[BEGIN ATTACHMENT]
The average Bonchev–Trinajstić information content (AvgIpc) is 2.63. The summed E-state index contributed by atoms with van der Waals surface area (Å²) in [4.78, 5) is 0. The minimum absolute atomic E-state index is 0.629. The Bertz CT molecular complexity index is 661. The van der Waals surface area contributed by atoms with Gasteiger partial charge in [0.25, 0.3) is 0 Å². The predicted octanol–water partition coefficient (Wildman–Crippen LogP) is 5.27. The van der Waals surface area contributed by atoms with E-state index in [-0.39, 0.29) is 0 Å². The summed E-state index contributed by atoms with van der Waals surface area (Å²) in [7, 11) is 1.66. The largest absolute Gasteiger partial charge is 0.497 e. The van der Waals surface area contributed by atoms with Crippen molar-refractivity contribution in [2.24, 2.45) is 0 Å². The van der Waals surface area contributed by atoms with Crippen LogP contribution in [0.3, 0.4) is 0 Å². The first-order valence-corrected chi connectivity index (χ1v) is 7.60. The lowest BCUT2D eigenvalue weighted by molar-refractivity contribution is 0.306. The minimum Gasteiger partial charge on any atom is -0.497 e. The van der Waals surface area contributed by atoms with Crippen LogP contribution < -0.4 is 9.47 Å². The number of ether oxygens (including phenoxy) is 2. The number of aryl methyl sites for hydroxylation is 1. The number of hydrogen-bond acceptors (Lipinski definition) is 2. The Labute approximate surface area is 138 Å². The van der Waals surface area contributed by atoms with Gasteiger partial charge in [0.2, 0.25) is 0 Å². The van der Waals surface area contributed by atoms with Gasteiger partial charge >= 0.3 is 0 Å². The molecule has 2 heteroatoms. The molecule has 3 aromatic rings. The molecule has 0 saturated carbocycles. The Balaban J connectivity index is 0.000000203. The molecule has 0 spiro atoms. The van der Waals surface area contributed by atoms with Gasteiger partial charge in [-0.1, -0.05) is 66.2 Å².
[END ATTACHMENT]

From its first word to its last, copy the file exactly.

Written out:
The average Bonchev–Trinajstić information content (AvgIpc) is 2.63. The summed E-state index contributed by atoms with van der Waals surface area (Å²) in [4.78, 5) is 0. The minimum absolute atomic E-state index is 0.629. The Bertz CT molecular complexity index is 661. The van der Waals surface area contributed by atoms with Gasteiger partial charge in [0.25, 0.3) is 0 Å². The predicted octanol–water partition coefficient (Wildman–Crippen LogP) is 5.27. The van der Waals surface area contributed by atoms with E-state index in [-0.39, 0.29) is 0 Å². The summed E-state index contributed by atoms with van der Waals surface area (Å²) in [7, 11) is 1.66. The largest absolute Gasteiger partial charge is 0.497 e. The van der Waals surface area contributed by atoms with Crippen molar-refractivity contribution in [2.24, 2.45) is 0 Å². The van der Waals surface area contributed by atoms with Crippen LogP contribution in [0.3, 0.4) is 0 Å². The first-order valence-corrected chi connectivity index (χ1v) is 7.60. The lowest BCUT2D eigenvalue weighted by molar-refractivity contribution is 0.306. The minimum Gasteiger partial charge on any atom is -0.497 e. The van der Waals surface area contributed by atoms with Crippen LogP contribution < -0.4 is 9.47 Å². The number of ether oxygens (including phenoxy) is 2. The number of aryl methyl sites for hydroxylation is 1. The number of hydrogen-bond acceptors (Lipinski definition) is 2. The Labute approximate surface area is 138 Å². The van der Waals surface area contributed by atoms with Gasteiger partial charge in [0.2, 0.25) is 0 Å². The van der Waals surface area contributed by atoms with Gasteiger partial charge >= 0.3 is 0 Å². The molecule has 2 heteroatoms. The molecule has 3 aromatic rings. The molecule has 0 saturated carbocycles. The Balaban J connectivity index is 0.000000203. The molecule has 0 spiro atoms. The van der Waals surface area contributed by atoms with Gasteiger partial charge in [-0.1, -0.05) is 66.2 Å².